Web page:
Reading the title of this blog post may raise some questions. SQL firewall – what is that? What does it do? Why would I need something like that in the first place? Well, the ability to block certain queries could come in handy in certain situations. When using ProxySQL in front of your database servers, the proxy is able to inspect all SQL statements being sent. ProxySQL has a sophisticated rules engine, and can match queries that are to be allowed, blocked, re-written on the fly or routed to a specific database server. Let’s go through some examples.
You have a dedicated slave which is used by developers to test their queries against production data. You want to make sure the developers can only connect to that particular host and execute only SELECT queries.
Another case, let’s say that you encountered one too many accidents with people running schema changes and you would like to limit which users which can execute ALTER statement.
Finally, let’s think about a paranoid approach in which users are allowed to execute just a pre-defined whitelisted set of queries.
In our environment we have a replication setup with the master and two slaves.
In front of our databases, wee have three ProxySQL nodes with Keepalived managing Virtual IP. We also have ProxySQL cluster configured (as explained in this previous blog) so we don’t have to worry about making configuration or query rule changes three times on all three ProxySQL nodes. For the query rules, a simple read-write split is set up:
Let’s take a look at how ProxySQL, with its extensive query rules mechanism, can help us to achieve our goals in all those three cases.
Locking user access to a single hostgroup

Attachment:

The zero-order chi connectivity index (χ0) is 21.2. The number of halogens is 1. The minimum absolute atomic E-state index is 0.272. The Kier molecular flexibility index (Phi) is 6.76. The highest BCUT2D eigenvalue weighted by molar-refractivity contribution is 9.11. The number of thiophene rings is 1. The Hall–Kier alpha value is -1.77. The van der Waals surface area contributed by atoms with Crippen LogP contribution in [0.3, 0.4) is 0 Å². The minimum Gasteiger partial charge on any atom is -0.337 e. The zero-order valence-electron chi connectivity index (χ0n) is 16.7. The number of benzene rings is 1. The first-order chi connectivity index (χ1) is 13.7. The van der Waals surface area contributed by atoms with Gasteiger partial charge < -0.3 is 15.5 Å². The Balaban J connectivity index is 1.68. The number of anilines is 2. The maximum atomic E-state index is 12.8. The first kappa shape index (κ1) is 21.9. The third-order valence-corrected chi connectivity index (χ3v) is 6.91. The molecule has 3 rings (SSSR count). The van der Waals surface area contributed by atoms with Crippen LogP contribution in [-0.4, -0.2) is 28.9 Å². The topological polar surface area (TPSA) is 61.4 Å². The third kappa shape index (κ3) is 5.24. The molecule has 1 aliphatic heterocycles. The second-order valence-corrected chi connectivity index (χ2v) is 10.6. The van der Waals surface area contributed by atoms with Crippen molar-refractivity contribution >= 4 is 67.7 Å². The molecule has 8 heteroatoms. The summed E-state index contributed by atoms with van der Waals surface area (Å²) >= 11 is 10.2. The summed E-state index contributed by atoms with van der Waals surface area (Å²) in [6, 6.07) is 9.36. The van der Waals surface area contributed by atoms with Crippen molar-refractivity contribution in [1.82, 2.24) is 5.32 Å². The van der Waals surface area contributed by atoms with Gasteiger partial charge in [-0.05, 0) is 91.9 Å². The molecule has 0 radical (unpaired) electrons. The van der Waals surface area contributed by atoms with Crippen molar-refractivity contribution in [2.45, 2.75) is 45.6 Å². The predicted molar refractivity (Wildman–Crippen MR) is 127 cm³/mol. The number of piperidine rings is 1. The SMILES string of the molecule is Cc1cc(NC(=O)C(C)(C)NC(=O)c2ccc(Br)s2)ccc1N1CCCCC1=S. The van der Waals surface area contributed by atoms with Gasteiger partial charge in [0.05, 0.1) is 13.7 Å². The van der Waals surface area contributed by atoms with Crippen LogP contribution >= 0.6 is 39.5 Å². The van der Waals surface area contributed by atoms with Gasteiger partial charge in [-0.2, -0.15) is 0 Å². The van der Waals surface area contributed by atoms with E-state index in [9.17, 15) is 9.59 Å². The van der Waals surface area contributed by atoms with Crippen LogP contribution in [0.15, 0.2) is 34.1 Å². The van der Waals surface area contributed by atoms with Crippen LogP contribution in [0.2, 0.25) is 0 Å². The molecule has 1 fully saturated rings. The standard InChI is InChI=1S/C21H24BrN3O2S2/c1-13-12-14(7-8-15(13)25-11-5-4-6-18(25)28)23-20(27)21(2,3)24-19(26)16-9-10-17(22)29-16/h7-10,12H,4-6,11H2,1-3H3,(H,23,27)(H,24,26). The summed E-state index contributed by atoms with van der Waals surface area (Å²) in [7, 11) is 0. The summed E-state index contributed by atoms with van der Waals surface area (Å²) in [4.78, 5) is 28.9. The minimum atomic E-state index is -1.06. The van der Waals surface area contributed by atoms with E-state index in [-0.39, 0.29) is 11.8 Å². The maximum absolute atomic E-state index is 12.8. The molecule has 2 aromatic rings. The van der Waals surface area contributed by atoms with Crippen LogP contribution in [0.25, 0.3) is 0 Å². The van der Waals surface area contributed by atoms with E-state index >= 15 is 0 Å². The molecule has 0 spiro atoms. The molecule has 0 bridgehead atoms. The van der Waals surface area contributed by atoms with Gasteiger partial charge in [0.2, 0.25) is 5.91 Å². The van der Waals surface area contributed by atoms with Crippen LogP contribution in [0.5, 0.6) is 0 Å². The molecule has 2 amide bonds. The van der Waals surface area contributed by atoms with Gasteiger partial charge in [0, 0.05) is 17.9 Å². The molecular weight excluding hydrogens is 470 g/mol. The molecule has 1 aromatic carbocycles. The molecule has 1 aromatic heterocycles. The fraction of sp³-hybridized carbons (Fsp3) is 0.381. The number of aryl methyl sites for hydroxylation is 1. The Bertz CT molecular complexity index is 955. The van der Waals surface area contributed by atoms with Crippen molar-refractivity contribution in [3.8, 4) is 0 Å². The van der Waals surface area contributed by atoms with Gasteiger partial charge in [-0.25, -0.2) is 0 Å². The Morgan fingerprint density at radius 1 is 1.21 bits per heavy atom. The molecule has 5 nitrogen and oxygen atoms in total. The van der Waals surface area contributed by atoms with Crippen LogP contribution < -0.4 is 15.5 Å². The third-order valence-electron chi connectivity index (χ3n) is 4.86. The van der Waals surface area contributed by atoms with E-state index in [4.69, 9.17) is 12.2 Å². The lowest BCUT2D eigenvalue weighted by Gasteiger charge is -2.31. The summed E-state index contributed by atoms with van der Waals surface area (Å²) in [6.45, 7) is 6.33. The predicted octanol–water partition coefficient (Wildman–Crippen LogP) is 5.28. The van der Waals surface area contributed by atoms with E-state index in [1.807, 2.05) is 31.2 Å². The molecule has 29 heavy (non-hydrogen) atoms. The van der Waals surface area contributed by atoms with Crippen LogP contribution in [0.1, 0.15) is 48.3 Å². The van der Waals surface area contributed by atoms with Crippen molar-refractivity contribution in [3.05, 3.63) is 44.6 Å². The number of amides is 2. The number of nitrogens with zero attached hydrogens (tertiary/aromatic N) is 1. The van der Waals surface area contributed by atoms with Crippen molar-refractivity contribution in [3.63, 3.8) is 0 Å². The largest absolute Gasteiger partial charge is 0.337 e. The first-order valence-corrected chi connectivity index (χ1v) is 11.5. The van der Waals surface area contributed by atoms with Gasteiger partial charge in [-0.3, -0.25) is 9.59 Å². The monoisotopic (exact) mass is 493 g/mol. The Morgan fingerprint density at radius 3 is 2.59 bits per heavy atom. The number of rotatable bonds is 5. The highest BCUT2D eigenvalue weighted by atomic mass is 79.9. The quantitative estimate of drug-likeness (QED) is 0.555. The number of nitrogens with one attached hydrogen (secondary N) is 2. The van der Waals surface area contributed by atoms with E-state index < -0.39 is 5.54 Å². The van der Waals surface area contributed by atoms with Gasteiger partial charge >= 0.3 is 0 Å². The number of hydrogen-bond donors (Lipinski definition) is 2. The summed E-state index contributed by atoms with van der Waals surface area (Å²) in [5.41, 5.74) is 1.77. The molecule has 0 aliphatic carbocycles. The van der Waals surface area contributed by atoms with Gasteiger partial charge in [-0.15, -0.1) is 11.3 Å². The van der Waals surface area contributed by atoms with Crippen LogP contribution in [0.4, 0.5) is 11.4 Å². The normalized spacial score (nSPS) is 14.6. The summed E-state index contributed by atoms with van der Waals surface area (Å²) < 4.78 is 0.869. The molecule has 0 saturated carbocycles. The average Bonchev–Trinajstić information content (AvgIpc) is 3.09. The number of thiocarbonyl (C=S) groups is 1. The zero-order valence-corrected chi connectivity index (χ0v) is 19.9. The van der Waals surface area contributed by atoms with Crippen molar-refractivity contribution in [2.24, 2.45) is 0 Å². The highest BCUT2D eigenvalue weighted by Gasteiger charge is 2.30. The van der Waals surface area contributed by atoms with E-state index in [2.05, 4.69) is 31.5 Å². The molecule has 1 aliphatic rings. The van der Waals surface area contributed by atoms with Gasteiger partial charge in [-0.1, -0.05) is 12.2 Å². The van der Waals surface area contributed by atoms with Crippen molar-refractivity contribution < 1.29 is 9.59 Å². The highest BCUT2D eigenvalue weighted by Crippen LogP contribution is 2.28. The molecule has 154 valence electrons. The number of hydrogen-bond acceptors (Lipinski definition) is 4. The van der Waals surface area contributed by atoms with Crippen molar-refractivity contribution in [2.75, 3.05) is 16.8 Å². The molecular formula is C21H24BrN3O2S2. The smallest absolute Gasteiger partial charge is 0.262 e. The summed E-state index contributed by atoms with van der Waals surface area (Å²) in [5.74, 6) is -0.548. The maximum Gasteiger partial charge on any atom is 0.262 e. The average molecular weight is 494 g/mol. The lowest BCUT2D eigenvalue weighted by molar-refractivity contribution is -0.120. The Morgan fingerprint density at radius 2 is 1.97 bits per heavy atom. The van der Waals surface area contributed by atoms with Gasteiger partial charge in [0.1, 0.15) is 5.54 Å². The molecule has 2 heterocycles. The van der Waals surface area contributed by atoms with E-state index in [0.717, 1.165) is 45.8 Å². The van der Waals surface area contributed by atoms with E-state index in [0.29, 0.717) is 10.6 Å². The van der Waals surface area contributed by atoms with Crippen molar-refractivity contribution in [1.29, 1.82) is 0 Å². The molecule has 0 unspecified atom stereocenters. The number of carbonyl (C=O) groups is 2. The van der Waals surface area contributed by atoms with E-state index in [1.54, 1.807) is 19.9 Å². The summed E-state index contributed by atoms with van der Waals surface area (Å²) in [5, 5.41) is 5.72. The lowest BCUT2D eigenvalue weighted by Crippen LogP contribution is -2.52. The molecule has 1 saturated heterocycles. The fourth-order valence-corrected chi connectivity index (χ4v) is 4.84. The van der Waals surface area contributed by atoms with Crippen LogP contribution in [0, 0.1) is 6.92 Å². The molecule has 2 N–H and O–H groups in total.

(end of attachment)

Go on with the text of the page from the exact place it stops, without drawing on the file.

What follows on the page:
A dedicated slave available to developers – this is not uncommon practice. As long as your developers can access production data (and if they are not allowed, e.g., due to compliance reasons, data masking as explained in our ProxySQL tutorial may help), this can help them to test and optimize queries on the real world data set. It may also help to verify data before executing some of the schema changes. For example, is my column really unique before adding a unique index?
With ProxySQL it is fairly easy to restrict access. For starters, let’s assume that the hostgroup 30 contains the slave we want developers to access.
We need an user which will be used by the developers to access that slave. If you have it already in ProxySQL, that’s fine. If not, you may either need to import it to ProxySQL (if it is created in MySQL but not in ProxySQL) or create it in both locations (if you’ll be creating a new user). Let’s go with the last option, creating a new user.
Let’s create a new user with limited privileges on both MySQL and ProxySQL. We will use it in query rules to identify traffic coming from the developers.
In this query rule we are going to redirect all of the queries which are executed by dev_test user to the hostgroup 30. We want this rule to be active and it should be the final one to parse, therefore we enabled ‘Apply’. We also configured RuleID to be smaller than the ID of the first existing rule as we want this query to be executed outside of the regular read/write split setup.
As you can see, we used an username but there are also other options.
If you can predict which development hosts will send the traffic to the database (for example, you can have developers use a specific proxy before they can reach the database), you can also use the “Client Address” option to match queries executed by that single host and redirect them to a correct hostgroup.
Disallowing user from executing certain queries
Now, let’s consider the case where we want to limit execution of some particular commands to a given user. This could be handy to ensure that the right people can run some of the performance impacting queries like schema changes. ALTER will be the query which we will use in this example. For starters, let’s add a new user which will be allowed to run schema changes. We will call it ‘admin_user’. Next, we need to create the required query rules.